November 7, 2016


Wintering Whooping Crane Update:  November 7, 2016
Wade Harrell, U.S. Whooping Crane Recovery Coordinator

The first fall whooping crane arrivals on Aransas National Wildlife Refuge (NWR) were reported earlier this week on Wednesday, November 2nd by Kevin Sims. He reported seeing 3 pairs on the Blackjack Peninsula. Two adults were also seen from the Aransas NWR Observation Tower on November 6th.  I expect that we will have quite a few more arrivals after the next few frontal passages.

As of November 2nd, all 9 whooping cranes with active GPS transmitters were still in Saskatchewan. Other migration reports from the rest of the Central flyway have started trickling in, with reports from all the states from North Dakota to Texas. Whooping cranes are currently spread out across their range, all the way from their northern breeding grounds to their southern wintering grounds. Another mild fall in the northern plains states appears to be contributing to a delayed migration, seemingly a bit behind even last year’s fall migration.

There have been a few whooping cranes reported from traditional stopover sites in the US such as Quivira NWR in central Kansas and Salt Plains NWR in northern Oklahoma. For those of you that use Facebook, both of these refuges have pages where they report whooping crane sightings.

Texas Whooper Watch

Texas Whooper Watch is up and running and has done a great job in getting the word out on whooping migration to the public this year. Take some time to check out their website.

Texas Whooper Watch also has a project in I-Naturalist that is now fully functional. You can find it here. You can report sightings directly in I-Naturalist via your Smart Phone. This allows you to easily provide photo verification and your location. If you are not a smart phone app user, you can still report via email: whoopingcranes@tpwd.state.tx.us or phone: (512) 389-TXWW (8999). Please note that our primary interest is in reports from outside the core wintering range. If you have questions on where that is, please refer to our primary survey frame map that can be viewed in last winter’s abundance estimate summary here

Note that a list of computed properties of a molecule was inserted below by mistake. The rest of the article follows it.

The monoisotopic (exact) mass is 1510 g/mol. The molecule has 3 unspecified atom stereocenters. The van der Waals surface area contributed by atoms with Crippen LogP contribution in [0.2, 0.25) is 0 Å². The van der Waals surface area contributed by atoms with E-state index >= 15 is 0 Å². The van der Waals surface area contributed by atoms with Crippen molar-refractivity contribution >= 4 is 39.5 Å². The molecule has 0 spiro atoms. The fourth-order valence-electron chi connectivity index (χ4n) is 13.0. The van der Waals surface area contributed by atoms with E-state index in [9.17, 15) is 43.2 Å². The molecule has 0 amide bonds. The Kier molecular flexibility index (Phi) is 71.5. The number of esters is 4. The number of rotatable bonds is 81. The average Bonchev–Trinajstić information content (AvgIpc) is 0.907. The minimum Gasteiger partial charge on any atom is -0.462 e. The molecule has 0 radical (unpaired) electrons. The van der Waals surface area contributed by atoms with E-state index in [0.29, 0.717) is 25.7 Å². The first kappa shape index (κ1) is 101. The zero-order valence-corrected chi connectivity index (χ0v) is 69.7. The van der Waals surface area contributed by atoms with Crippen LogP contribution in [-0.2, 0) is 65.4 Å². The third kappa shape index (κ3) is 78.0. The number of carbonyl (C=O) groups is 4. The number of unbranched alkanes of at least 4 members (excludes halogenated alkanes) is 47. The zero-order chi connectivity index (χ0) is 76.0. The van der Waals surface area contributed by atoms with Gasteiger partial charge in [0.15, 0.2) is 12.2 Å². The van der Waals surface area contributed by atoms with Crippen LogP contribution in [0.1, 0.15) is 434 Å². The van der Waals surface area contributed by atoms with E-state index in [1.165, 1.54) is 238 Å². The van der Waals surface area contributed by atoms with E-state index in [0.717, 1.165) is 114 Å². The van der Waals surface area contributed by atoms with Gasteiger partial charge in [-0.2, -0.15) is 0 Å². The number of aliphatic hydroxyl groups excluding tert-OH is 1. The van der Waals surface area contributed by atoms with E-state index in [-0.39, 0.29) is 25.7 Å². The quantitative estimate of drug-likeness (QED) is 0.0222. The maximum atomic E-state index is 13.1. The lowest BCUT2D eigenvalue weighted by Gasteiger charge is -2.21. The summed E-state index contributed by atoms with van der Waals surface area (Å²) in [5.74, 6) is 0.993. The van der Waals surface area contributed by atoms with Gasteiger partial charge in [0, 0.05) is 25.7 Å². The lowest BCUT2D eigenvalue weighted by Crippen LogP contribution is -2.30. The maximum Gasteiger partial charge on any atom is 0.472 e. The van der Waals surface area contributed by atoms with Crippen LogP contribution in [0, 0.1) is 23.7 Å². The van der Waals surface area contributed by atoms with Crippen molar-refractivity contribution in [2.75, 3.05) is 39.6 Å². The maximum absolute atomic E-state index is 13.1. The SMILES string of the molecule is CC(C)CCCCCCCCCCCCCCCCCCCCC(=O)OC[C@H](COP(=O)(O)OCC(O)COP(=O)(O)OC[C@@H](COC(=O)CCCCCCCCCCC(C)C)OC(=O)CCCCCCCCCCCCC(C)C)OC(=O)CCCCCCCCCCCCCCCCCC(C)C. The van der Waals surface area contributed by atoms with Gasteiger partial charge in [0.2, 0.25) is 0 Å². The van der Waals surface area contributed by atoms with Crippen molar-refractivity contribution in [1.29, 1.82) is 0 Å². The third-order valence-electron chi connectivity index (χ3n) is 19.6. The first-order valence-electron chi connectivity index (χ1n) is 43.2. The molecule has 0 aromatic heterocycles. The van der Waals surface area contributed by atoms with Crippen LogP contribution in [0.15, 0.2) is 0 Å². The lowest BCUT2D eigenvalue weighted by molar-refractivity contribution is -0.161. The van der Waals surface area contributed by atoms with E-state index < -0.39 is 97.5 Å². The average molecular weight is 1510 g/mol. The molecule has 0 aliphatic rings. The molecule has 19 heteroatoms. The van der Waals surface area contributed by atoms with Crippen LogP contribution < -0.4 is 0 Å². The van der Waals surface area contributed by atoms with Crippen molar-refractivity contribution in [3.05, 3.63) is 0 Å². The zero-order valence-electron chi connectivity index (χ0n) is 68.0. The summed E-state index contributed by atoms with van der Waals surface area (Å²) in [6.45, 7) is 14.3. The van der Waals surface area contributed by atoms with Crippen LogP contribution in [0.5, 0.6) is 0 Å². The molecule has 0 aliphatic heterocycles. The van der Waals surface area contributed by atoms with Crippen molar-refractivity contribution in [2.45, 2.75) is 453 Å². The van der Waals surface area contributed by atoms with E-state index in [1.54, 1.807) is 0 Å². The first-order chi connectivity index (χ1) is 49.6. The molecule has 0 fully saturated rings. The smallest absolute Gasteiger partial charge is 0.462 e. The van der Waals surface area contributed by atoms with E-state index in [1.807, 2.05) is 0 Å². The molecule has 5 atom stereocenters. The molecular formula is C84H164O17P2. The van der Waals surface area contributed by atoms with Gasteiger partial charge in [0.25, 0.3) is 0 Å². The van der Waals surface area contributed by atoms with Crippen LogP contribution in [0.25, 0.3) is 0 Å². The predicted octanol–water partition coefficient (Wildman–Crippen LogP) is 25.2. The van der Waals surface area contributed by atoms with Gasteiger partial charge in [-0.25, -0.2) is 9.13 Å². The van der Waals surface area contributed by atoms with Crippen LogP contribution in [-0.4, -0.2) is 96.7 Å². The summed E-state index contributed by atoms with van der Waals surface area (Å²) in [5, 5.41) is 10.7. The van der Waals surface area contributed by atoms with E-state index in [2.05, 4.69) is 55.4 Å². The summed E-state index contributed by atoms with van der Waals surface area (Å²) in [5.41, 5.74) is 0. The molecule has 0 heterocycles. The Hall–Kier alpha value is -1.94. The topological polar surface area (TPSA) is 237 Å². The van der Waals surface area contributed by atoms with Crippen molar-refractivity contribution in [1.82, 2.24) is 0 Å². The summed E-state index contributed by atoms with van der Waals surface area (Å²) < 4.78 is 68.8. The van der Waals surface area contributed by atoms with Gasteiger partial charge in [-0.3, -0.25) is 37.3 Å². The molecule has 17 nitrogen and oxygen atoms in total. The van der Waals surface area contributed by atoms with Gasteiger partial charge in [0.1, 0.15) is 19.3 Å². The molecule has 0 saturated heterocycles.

Food & Water Abundance: 

Whooping cranes experienced above average water levels and excellent breeding habitat conditions in Wood Buffalo National Park this past summer. Similarly, this past summer in Texas was above average in regards to rainfall, but October has turned hot and dry. This is starting to negatively impact freshwater wetlands at Aransas NWR. We are hoping for some additional precipitation this month.

Precipitation/Salinity:

The Refuge received 7.9 inches of rain from July to October 2016 (Matagorda Island RAWS), about 3 inches less than that same time period last year, with 5.7 inches of this season’s rain occurring in August. Freshwater wetlands on the Refuge are starting to recede.  Salinity levels in San Antonio Bay are currently around 18 parts per thousand and rising.